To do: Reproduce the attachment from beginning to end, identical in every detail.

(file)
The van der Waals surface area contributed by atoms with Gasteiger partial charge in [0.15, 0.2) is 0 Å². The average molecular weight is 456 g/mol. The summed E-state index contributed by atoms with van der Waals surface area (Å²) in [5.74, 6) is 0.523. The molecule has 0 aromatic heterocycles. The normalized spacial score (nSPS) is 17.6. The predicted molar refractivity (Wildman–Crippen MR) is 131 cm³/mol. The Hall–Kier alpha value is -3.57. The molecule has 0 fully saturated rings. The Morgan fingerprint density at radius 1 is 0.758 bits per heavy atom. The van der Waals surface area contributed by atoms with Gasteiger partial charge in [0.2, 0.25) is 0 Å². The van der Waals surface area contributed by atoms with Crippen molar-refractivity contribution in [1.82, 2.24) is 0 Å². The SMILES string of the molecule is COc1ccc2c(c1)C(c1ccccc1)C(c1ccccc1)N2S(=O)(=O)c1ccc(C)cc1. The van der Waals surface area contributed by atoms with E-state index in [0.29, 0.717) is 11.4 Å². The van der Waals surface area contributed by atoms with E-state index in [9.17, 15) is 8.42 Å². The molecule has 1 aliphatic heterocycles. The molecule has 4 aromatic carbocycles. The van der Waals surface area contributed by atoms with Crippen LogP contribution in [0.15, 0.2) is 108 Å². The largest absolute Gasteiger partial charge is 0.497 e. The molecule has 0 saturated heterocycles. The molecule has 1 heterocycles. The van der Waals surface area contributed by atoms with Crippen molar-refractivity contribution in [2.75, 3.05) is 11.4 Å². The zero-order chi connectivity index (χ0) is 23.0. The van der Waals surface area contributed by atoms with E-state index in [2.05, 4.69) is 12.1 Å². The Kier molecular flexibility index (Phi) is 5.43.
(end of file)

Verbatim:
The van der Waals surface area contributed by atoms with Gasteiger partial charge in [0.15, 0.2) is 0 Å². The average molecular weight is 456 g/mol. The summed E-state index contributed by atoms with van der Waals surface area (Å²) in [5.74, 6) is 0.523. The molecule has 0 aromatic heterocycles. The normalized spacial score (nSPS) is 17.6. The predicted molar refractivity (Wildman–Crippen MR) is 131 cm³/mol. The Hall–Kier alpha value is -3.57. The molecule has 0 fully saturated rings. The Morgan fingerprint density at radius 1 is 0.758 bits per heavy atom. The van der Waals surface area contributed by atoms with Gasteiger partial charge in [0.2, 0.25) is 0 Å². The van der Waals surface area contributed by atoms with Crippen molar-refractivity contribution in [1.82, 2.24) is 0 Å². The SMILES string of the molecule is COc1ccc2c(c1)C(c1ccccc1)C(c1ccccc1)N2S(=O)(=O)c1ccc(C)cc1. The van der Waals surface area contributed by atoms with E-state index in [0.29, 0.717) is 11.4 Å². The van der Waals surface area contributed by atoms with E-state index in [9.17, 15) is 8.42 Å². The molecule has 1 aliphatic heterocycles. The molecule has 4 aromatic carbocycles. The van der Waals surface area contributed by atoms with Crippen LogP contribution in [0.15, 0.2) is 108 Å². The largest absolute Gasteiger partial charge is 0.497 e. The molecule has 0 saturated heterocycles. The molecule has 1 heterocycles. The van der Waals surface area contributed by atoms with Crippen molar-refractivity contribution in [2.75, 3.05) is 11.4 Å². The zero-order chi connectivity index (χ0) is 23.0. The van der Waals surface area contributed by atoms with E-state index in [2.05, 4.69) is 12.1 Å². The Kier molecular flexibility index (Phi) is 5.43.